11. In Vivo Follow-up of Brain Tumor Growth via Bioluminescence Imaging and Fluorescence Tomography

    Directory of Open Access Journals (Sweden)

    Coralie Genevois

    2016-10-01

    Full Text Available Reporter gene-based strategies are widely used in experimental oncology. Bioluminescence imaging (BLI using the firefly luciferase (Fluc as a reporter gene and d-luciferin as a substrate is currently the most widely employed technique. The present paper compares the performances of BLI imaging with fluorescence imaging using the near infrared fluorescent protein (iRFP to monitor brain tumor growth in mice. Fluorescence imaging includes fluorescence reflectance imaging (FRI, fluorescence diffuse optical tomography (fDOT, and fluorescence molecular Imaging (FMT®. A U87 cell line was genetically modified for constitutive expression of both the encoding Fluc and iRFP reporter genes and assayed for cell, subcutaneous tumor and brain tumor imaging. On cultured cells, BLI was more sensitive than FRI; in vivo, tumors were first detected by BLI. Fluorescence of iRFP provided convenient tools such as flux cytometry, direct detection of the fluorescent protein on histological slices, and fluorescent tomography that allowed for 3D localization and absolute quantification of the fluorescent signal in brain tumors.

  12. Iterative Reconstruction Methods for Hybrid Inverse Problems in Impedance Tomography

    DEFF Research Database (Denmark)

    Hoffmann, Kristoffer; Knudsen, Kim

    2014-01-01

    For a general formulation of hybrid inverse problems in impedance tomography the Picard and Newton iterative schemes are adapted and four iterative reconstruction algorithms are developed. The general problem formulation includes several existing hybrid imaging modalities such as current density...... impedance imaging, magnetic resonance electrical impedance tomography, and ultrasound modulated electrical impedance tomography, and the unified approach to the reconstruction problem encompasses several algorithms suggested in the literature. The four proposed algorithms are implemented numerically in two...... be based on a theoretical analysis of the underlying inverse problem....

  13. The CUBLAS and CULA based GPU acceleration of adaptive finite element framework for bioluminescence tomography.

    Science.gov (United States)

    Zhang, Bo; Yang, Xiang; Yang, Fei; Yang, Xin; Qin, Chenghu; Han, Dong; Ma, Xibo; Liu, Kai; Tian, Jie

    2010-09-13

    In molecular imaging (MI), especially the optical molecular imaging, bioluminescence tomography (BLT) emerges as an effective imaging modality for small animal imaging. The finite element methods (FEMs), especially the adaptive finite element (AFE) framework, play an important role in BLT. The processing speed of the FEMs and the AFE framework still needs to be improved, although the multi-thread CPU technology and the multi CPU technology have already been applied. In this paper, we for the first time introduce a new kind of acceleration technology to accelerate the AFE framework for BLT, using the graphics processing unit (GPU). Besides the processing speed, the GPU technology can get a balance between the cost and performance. The CUBLAS and CULA are two main important and powerful libraries for programming on NVIDIA GPUs. With the help of CUBLAS and CULA, it is easy to code on NVIDIA GPU and there is no need to worry about the details about the hardware environment of a specific GPU. The numerical experiments are designed to show the necessity, effect and application of the proposed CUBLAS and CULA based GPU acceleration. From the results of the experiments, we can reach the conclusion that the proposed CUBLAS and CULA based GPU acceleration method can improve the processing speed of the AFE framework very much while getting a balance between cost and performance.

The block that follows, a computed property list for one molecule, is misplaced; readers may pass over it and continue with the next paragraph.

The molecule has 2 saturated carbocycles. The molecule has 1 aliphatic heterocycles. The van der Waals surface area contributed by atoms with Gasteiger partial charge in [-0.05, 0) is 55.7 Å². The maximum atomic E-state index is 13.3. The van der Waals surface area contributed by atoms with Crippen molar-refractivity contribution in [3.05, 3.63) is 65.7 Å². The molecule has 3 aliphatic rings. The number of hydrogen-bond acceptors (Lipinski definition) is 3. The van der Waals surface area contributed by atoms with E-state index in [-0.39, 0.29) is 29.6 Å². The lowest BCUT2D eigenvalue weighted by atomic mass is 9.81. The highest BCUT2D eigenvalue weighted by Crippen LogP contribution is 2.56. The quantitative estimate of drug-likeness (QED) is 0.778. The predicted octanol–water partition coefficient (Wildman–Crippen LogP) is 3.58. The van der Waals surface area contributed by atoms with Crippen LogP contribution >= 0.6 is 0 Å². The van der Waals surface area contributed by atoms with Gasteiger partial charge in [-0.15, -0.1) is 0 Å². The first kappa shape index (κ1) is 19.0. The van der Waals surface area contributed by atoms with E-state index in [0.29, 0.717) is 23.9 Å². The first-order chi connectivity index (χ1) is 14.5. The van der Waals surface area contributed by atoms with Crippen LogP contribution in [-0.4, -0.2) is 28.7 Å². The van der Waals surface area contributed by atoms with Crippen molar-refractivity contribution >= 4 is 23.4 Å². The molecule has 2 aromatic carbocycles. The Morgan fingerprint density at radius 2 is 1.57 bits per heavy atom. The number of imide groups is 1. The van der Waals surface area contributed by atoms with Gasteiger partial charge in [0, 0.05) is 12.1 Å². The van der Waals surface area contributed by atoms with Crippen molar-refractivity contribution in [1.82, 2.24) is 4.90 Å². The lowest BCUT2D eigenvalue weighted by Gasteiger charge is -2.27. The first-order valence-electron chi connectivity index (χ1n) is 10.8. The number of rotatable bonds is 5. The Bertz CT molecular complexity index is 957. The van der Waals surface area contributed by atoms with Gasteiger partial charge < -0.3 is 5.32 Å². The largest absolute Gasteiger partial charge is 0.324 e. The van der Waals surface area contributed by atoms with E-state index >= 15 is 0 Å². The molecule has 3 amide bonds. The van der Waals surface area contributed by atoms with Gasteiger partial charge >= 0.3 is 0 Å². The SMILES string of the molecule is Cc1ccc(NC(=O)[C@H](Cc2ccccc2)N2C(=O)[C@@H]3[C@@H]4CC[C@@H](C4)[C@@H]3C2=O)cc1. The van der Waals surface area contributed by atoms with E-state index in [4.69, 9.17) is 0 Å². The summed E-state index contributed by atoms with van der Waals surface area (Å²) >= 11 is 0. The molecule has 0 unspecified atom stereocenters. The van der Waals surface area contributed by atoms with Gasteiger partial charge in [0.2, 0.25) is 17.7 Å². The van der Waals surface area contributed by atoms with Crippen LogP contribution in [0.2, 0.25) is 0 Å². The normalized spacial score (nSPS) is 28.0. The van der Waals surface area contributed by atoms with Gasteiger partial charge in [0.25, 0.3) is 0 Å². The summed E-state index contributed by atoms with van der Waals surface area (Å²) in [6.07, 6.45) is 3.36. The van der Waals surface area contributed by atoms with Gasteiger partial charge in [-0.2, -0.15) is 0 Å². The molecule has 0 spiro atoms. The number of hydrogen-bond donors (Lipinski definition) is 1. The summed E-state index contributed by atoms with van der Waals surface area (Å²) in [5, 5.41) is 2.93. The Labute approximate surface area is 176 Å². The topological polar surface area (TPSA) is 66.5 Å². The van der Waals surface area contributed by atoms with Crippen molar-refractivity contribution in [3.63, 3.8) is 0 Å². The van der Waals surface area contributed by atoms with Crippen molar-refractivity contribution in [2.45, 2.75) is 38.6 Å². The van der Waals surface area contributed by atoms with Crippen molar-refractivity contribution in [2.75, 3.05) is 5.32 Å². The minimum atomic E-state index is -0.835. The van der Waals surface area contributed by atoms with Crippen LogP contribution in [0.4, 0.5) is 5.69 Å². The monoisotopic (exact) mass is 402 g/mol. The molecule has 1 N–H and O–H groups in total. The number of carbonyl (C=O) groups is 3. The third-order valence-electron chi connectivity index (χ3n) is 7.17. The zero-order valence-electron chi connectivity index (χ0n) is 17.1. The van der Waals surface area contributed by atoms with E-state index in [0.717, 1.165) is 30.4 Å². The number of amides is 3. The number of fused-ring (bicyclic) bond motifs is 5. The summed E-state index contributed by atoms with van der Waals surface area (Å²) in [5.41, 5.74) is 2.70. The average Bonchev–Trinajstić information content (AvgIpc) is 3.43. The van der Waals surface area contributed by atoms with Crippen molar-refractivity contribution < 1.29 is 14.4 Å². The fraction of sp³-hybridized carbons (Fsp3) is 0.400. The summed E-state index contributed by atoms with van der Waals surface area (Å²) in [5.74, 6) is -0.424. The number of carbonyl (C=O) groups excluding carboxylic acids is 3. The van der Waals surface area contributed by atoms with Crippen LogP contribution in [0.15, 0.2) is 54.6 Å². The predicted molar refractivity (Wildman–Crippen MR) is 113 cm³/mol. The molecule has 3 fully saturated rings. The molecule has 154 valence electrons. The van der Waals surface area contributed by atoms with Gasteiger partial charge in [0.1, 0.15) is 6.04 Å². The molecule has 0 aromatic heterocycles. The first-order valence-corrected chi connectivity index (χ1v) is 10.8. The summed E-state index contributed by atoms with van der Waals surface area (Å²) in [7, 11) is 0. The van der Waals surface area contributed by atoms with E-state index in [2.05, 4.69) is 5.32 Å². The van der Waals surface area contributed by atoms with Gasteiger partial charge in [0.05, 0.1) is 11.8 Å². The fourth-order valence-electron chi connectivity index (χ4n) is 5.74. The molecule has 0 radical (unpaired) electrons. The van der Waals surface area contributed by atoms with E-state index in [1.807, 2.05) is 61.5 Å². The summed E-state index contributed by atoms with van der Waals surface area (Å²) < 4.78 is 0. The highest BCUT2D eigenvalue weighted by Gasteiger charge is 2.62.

14. Hybrid radiosity-SP3 equation based bioluminescence tomography reconstruction for turbid medium with low- and non-scattering regions

    Science.gov (United States)

    Chen, Xueli; Zhang, Qitan; Yang, Defu; Liang, Jimin

    2014-01-01

    To provide an ideal solution for a specific problem of gastric cancer detection in which low-scattering regions simultaneously existed with both the non- and high-scattering regions, a novel hybrid radiosity-SP3 equation based reconstruction algorithm for bioluminescence tomography was proposed in this paper. In the algorithm, the third-order simplified spherical harmonics approximation (SP3) was combined with the radiosity equation to describe the bioluminescent light propagation in tissues, which provided acceptable accuracy for the turbid medium with both low- and non-scattering regions. The performance of the algorithm was evaluated with digital mouse based simulations and a gastric cancer-bearing mouse based in situ experiment. Primary results demonstrated the feasibility and superiority of the proposed algorithm for the turbid medium with low- and non-scattering regions.

  15. A family of inversion formulas in thermoacoustic tomography

    KAUST Repository

    Nguyen, Linh

    2009-10-01

    We present a family of closed form inversion formulas in thermoacoustic tomography in the case of a constant sound speed. The formulas are presented in both time-domain and frequency-domain versions. As special cases, they imply most of the previously known filtered backprojection type formulas. © 2009 AMERICAN INSTITUTE OF MATHEMATICAL SCIENCES.